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Alcatel reaches settlement in Costa Rica bribe scandal

January 3, 2011

French telecommunications company Alcatel-Lucent agreed to pay $137 million last week to settle a foreign bribery investigation spearheaded by the U.S. Justice Department over illegal payments made to Costa Rica, Honduras, Taiwan and Malaysia. Former Alcatel officials paid an estimated $9.6 million in bribes to Costa Rican officials, including former President Miguel Angel Rodríguez (1998-2002), from 2000 to 2004.

Alcatel’s international bribes, which earned the company an estimated $48.1 million, violated the U.S. Foreign Corrupt Practices Act, investigators charged. The company will pay $92 million as penalty for the criminal suit and $45 million in civil damages to the U.S. Securities and Exchange Commission.  

Alcatel’s bribes in Costa Rica were used to obtain a contract with the Costa Rican Electricity Institute (ICE), the state-run telecommunications company. ICE awarded Alcatel a $149 million mobile telephone contract in August 2001 for 400,000 GSM cell phone lines. During that time, Alcatel allegedly paid bribes to several Costa Rican officials, including former ICE board member José Antonio Lobo and his wife, U.S. citizen Jean Gallup (TT, Oct. 8, 2004). Lobo admitted to receiving payments.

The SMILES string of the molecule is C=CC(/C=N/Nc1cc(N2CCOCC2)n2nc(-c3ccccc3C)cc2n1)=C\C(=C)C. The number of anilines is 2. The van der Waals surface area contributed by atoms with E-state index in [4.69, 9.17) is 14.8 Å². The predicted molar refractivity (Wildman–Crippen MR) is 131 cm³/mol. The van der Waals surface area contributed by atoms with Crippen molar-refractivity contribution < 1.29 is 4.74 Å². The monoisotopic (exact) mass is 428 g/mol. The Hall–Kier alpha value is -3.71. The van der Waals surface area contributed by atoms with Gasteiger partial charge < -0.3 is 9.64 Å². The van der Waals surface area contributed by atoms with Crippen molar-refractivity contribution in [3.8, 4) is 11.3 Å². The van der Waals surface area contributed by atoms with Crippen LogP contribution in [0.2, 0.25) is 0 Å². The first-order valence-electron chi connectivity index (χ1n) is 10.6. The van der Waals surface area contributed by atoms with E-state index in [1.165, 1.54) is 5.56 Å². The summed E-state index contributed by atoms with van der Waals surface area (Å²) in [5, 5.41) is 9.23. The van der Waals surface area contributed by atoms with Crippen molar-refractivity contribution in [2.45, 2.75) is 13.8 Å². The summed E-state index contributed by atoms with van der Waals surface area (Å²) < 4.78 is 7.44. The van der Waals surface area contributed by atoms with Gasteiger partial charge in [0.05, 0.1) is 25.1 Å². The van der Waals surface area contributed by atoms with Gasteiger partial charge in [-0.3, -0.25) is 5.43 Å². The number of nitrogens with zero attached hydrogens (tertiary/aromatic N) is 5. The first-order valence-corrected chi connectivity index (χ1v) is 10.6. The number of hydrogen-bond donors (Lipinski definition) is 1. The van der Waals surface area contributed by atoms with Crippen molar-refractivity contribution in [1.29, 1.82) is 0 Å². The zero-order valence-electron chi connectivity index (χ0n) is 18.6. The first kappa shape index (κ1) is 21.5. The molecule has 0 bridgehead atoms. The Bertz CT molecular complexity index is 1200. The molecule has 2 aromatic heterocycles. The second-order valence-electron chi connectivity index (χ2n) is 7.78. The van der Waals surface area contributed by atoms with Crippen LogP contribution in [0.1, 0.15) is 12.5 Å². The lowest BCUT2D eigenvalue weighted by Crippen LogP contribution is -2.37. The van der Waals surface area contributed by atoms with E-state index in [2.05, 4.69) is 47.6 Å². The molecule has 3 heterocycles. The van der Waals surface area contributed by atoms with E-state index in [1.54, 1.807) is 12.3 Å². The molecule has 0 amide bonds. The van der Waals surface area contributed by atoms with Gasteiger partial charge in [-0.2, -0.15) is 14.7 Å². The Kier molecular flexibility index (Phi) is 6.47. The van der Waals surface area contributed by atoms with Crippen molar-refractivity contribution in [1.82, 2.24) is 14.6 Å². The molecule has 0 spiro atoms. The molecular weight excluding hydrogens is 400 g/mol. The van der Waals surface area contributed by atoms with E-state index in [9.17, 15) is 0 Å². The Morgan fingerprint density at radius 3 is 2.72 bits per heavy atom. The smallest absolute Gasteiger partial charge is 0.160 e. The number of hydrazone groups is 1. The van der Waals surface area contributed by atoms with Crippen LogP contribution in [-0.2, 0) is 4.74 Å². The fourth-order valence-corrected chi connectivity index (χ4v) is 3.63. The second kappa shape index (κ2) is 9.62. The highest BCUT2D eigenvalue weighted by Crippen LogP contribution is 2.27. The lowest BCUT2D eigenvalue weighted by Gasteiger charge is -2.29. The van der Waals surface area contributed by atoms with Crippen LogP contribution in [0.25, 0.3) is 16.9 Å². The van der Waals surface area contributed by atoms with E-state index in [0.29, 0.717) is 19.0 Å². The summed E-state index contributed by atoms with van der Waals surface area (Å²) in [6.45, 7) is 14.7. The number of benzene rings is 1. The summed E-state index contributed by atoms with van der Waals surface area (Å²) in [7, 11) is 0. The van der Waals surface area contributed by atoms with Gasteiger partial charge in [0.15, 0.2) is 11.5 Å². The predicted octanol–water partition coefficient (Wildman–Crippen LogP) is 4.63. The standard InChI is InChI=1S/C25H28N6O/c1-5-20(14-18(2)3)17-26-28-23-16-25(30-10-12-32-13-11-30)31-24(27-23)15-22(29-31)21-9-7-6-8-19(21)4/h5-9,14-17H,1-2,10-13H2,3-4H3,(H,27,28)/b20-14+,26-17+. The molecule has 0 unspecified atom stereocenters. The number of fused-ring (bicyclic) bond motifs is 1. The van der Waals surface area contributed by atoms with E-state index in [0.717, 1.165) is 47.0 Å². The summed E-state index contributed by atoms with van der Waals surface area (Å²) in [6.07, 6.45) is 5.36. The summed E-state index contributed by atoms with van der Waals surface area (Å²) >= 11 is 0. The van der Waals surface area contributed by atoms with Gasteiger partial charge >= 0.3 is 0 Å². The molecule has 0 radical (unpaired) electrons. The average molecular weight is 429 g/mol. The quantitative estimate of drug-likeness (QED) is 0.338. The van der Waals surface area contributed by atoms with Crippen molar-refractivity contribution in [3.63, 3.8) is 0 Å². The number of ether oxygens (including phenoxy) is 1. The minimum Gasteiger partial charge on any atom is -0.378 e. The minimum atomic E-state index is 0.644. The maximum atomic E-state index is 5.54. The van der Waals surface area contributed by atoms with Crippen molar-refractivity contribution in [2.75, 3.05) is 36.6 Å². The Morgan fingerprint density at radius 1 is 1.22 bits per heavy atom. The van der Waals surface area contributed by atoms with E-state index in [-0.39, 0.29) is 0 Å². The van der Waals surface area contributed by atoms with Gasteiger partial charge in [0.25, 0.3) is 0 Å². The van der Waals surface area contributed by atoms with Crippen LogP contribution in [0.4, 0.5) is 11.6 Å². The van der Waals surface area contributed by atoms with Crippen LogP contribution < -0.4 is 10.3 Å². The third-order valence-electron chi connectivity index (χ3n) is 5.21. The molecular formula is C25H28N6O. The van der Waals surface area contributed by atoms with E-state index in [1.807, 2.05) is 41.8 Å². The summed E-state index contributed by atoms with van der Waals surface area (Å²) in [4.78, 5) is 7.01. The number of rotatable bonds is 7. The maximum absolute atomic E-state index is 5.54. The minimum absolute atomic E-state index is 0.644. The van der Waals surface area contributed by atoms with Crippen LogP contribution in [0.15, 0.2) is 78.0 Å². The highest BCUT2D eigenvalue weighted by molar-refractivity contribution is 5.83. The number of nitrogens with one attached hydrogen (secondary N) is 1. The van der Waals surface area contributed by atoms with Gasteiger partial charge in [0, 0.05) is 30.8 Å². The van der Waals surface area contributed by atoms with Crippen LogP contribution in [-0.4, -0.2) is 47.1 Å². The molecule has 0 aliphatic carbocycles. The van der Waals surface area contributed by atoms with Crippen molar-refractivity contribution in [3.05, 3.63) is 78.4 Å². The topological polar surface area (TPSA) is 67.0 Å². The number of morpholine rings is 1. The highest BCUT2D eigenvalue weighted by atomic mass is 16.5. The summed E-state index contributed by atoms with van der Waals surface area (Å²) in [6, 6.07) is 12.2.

Lobo also testified that ex-President Rodríguez accepted 40 percent of the bribe payments (TT, Oct. 15, 2004). Rodríguez served a five-month prison sentence in Costa Rica’s La Reforma penitentiary from November 2004 to March 2005.

“We take responsibility for and regret what happened and have implemented policies and procedures to prevent these violations from happening again,” said Steve Reynolds, Alcatel-Lucent general counsel, in a statement released last week. “The violations largely occurred prior to the merger of Alcatel and Lucent Technologies and involved improper activities in several countries. We are pleased to have reached these settlements and look forward to putting these matters behind us.”

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